by Mary Margaret Olohan Democratic Michigan Gov. Gretchen Whitmer said she censors her criticisms of President Donald Trump to ensure that Michigan continues to receive aid from the federal government. Asked in an Axios interview if she censors her comments about POTUS “for the sake of continuing to receive federal assistance,”…Read More
Democratic Michigan Gov. Gretchen Whitmer said Monday that she will not change the way she runs Michigan during the coronavirus pandemic.
The Michigan governor discussed her coronavirus restrictions and the protests that have erupted against her executive orders during an interview with Fox News.Read More
Michigan is facing a grim outlook for the state’s economic future.
Legislators are divided over whether the crisis requires severe budget cuts or a federal bailout to fix.
Lawmakers are facing a projected $6.2 billion drop in revenue over the next two fiscal years.Read More
Michigan business leaders are concerned some businesses won’t survive Michigan’s mandated closures by Gov. Gretchen Whitmer, which she extended yesterday through at least May 28.
Whitmer announced a plan to reopen the economy Thursday but provided no dates, other than for manufacturing, for when additional businesses could reopen.
Michigan Chamber President and CEO Rich Studley said the order “may be a foreclosure notice” for many small and seasonal businesses.Read More
Hundreds gathered outside and inside Michigan’s Capitol building Thursday to protest government overreach in the prolonged COVID-19 lockdown.
There were no reports of arrests, though some media outlets styled the event with armed protestors as “storming” the CapitolRead More
Gov. Gretchen Whitmer said Sunday that bankruptcy is not an option for Michigan in response to comments last week from U.S. Senate Majority Leader Mitch McConnell.
Whitmer appeared on ABC’s “This Week with George Stephanopoulos” on Sunday. Stephanopoulos asked her if default was on the table for Michigan.
“No, and it’s outrageous for Senator McConnell to even suggest that,” Whitmer said. “But that’s what the matter is. Our general fund budget when adjusted for the inflation is the same size it was during – when Richard Nixon was our president. We have been incredibly smart stewards and we have not made some of the investments I think we should have as a state because of this artificially low number that we’ve been working with.”Read More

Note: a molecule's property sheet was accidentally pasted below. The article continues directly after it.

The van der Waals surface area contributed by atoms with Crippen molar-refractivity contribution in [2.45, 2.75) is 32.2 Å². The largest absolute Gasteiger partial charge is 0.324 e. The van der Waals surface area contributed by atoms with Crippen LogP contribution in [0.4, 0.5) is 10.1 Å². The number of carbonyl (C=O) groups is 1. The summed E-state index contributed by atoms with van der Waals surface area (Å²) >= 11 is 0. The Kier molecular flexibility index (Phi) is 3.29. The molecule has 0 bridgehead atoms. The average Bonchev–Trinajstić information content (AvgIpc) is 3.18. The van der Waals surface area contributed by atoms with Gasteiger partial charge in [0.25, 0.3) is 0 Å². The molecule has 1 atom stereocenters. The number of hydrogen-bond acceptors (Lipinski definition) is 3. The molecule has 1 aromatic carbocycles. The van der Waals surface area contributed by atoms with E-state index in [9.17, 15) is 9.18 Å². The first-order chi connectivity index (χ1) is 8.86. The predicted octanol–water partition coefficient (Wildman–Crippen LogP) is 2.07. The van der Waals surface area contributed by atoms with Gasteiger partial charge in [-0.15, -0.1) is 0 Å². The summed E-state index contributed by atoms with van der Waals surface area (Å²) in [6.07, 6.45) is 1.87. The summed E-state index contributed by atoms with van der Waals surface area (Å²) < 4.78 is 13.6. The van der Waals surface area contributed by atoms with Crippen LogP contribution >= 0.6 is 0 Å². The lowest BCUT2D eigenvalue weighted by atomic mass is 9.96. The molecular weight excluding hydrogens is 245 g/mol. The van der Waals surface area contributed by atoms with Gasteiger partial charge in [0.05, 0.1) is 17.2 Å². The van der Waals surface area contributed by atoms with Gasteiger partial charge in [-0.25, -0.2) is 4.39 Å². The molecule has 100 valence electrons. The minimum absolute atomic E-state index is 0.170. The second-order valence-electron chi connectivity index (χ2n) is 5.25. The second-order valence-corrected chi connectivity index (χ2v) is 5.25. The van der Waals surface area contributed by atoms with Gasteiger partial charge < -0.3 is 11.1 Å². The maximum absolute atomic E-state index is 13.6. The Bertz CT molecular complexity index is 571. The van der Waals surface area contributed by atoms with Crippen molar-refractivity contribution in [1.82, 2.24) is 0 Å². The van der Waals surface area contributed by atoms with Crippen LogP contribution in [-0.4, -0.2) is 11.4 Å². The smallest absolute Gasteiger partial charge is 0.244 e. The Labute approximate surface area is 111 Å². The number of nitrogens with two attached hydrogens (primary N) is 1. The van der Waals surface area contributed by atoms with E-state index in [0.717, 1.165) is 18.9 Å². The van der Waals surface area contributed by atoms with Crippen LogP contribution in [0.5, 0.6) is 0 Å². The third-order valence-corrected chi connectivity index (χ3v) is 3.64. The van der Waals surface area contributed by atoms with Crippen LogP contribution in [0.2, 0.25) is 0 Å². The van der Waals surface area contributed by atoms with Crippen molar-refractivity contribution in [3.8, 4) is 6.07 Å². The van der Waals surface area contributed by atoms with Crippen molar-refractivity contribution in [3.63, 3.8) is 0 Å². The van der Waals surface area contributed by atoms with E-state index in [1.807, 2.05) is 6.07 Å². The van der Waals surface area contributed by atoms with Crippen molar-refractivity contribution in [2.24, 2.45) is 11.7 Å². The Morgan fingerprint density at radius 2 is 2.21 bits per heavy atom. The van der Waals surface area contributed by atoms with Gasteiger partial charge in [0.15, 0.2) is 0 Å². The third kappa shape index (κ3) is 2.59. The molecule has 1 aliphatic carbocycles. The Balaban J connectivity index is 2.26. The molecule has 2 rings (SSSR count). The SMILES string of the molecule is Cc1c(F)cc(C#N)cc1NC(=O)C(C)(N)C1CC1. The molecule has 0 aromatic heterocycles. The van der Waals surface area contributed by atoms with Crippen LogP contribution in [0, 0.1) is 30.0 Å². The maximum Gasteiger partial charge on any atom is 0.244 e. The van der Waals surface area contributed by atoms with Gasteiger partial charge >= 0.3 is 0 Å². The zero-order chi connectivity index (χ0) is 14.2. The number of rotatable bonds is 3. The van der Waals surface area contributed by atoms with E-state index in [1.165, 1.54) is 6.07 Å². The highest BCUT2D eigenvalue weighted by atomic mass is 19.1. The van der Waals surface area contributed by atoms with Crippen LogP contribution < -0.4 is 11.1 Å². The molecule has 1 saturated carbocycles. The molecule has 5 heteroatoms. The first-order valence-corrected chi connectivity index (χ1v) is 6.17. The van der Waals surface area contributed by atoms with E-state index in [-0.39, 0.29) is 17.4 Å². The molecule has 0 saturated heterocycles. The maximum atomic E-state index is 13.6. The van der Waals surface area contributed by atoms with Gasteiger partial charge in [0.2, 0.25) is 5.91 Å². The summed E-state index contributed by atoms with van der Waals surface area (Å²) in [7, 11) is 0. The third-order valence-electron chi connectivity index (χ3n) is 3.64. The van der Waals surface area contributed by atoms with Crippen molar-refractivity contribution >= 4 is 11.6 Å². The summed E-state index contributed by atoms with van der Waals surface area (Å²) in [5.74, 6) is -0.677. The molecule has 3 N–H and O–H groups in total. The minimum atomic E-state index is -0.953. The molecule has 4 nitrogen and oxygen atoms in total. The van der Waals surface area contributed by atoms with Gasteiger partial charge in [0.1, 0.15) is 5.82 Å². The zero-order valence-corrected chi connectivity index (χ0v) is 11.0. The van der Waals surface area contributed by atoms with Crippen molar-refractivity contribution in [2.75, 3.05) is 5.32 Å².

Gov. Gretchen Whitmer created the Michigan Coronavirus Task Force on Racial Disparities on Monday in an effort to study how the coronavirus pandemic has “disproportionately impacted communities of color” throughout Michigan.
Although African Americans represent just 13.6 percent of Michigan’s population, they make up 40 percent of deaths from the coronavirus. Nearly 80 percent of residents of the City of Detroit, the area most impacted by the coronavirus, are African American, according to data from the U.S. Census Bureau.Read More
U.S. Rep. Justin Amash says Michigan Gov. Gretchen Whitmer’s recent executive order “goes too far and will erode confidence in her leadership.”
The libertarian is referencing Whitmer’s extended and expanded executive order that banned Michiganders from traveling to a second residence inside the state through April 30, operating a motorized boat and buying furniture, paint and plants from stores larger than 50,000 square feet.
That includes the “Life, Liberty, and the Pursuit of Happiness” pillows in one Lansing Walmart.Read More
As Michigan adopts a new phase of government-imposed restrictions on businesses and personal behavior to stem the spread of COVID-19, residents and politicians are registering increased opposition.